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Vik

"universals" suitable for scientific investigation

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By "universal", I am referring to the object of the problem of universals.  I'm looking at how one could use Ayn Rand's solution to clarify some issues.

 

preliminaries

"An entity is that which you perceive and which can exist by itself. Characteristics, qualities, attributes, actions, relationships do not exist by themselves." [Ayn Rand, Introduction to Objectivist Epistemology, workshops, "What is an entity?"]

Whether or not the entities responsible for a specific effect are known, there is something acting in a certain manner.

Any concept we form on the basis of concepts of entities can be applied to those kinds of entities going forward.

Causality is the law of identity applied to action.

 

Not every "universal" is suitable for scientific investigation:

Invalid concepts arrest further advancement. They directly lead to false theories, such as "phlogiston" or Cartesian "vortices". Particulars must qualify as units of a valid concept. The concept of the universal must be such that one can objectively determine (i.e. through a process of measurement-inclusion) whether some particular thing qualifies as a member.  Leonard Peikoff, David Harriman, and others have touched on this. Explicit knowledge of conceptual context can help reach true conclusions about the nature of the causation, thus providing a solid basis for induction.

 

If you have valid concepts, what makes one "universal" more suitable for investigation than another?

What is not attributable to entities does not easily offer generalization.  The more abstract a concept is, the more levels of abstraction one must traverse in order to interpret factual data about perceptual concretes. The more room there is for error, the more easily one can misinterpret factual data or jump beyond what the evidence affords. Is it better to focus on concepts "closer" to the perceptual level? Is it better to focus on concepts of perceivable attributes, actions, processes, relationships, etc.? 

Distinguishing a substance from entities yields definition but few generalizations.

Investigation of a specific kind of attribute, action, process, or relationship provides necessary foundation for explanation.  The history from the gas laws to statistical mechanics and atomic theory come to mind.  In the 1500s, people knew that liquid water became steam but little else.  With the gas laws and the concept of constituents of matter, we could explain boiling as the activity of the constituents overcoming atmospheric pressure.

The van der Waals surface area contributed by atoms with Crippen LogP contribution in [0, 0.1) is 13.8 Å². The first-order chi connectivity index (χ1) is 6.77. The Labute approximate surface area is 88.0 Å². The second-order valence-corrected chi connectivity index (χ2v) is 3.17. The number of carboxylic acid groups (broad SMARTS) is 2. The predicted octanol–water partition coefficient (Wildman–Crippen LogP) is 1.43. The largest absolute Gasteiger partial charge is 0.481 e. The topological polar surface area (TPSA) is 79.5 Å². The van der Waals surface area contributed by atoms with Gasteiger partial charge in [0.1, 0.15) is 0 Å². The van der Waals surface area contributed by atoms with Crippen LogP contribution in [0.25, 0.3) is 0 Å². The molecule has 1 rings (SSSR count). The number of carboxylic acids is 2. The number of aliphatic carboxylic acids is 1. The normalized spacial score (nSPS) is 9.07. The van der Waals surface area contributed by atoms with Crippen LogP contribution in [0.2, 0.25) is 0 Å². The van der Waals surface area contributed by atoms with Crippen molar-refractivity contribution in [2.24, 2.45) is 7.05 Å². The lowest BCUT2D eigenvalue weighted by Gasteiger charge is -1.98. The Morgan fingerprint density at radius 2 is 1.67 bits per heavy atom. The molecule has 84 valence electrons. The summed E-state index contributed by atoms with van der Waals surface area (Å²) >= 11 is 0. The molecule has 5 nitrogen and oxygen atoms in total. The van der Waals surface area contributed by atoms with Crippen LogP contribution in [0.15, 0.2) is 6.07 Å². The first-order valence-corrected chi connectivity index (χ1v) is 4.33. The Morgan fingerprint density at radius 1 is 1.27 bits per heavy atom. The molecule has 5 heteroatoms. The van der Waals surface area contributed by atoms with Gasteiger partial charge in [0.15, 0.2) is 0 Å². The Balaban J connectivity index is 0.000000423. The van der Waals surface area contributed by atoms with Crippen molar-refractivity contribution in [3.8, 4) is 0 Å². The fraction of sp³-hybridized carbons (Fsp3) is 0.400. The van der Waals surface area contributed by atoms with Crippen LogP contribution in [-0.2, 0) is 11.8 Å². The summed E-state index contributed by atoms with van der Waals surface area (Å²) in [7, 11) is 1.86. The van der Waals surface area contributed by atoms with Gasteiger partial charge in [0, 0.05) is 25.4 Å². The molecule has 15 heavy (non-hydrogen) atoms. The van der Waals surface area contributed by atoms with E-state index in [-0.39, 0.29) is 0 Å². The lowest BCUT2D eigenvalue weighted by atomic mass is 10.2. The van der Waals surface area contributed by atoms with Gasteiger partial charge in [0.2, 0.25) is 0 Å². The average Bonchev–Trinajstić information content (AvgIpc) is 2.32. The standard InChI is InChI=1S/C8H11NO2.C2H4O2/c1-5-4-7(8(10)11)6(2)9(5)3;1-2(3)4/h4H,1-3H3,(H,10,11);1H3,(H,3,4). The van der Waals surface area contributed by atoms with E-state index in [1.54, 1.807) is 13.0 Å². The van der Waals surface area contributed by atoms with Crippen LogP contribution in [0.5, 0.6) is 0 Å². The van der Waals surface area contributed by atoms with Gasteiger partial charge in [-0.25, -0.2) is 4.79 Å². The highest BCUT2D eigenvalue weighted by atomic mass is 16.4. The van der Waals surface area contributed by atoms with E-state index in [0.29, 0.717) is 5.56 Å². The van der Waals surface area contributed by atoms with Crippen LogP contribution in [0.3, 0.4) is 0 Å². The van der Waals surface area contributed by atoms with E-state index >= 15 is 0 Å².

What is not measurable cannot be quantitatively compared to other instances.  This severely limits the range of what can be discovered.  It would be better to find the Conceptual Common Denominator, such as what was done for heat, for sound, and for electromagnetism.

What is measurable in more than one dimension requires more work to explain.  Some scientists who encountered a pair or triple of attributes attempted to separate them experimentally, as Galileo did with horizontal/vertical motion and Francis Bacon did in his scientific work. Other scientists found themselves unable to separate certain measurements so they looked for quantitative relationship(s) instead, such as Boyle, Amontons, Charles, and Gay-Lussac did when investigating gases.

 

 

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Vik said:

 

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What is not attributable to entities does not easily offer generalization.  The more abstract a concept is, the more levels of abstraction one must traverse in order to interpret factual data about perceptual concretes. The more room there is for error, the more easily one can misinterpret factual data or jump beyond what the evidence affords. Is it better to focus on concepts "closer" to the perceptual level? Is it better to focus on concepts of perceivable attributes, actions, processes, relationships, etc.? 

Distinguishing a substance from entities yields definition but few generalizations.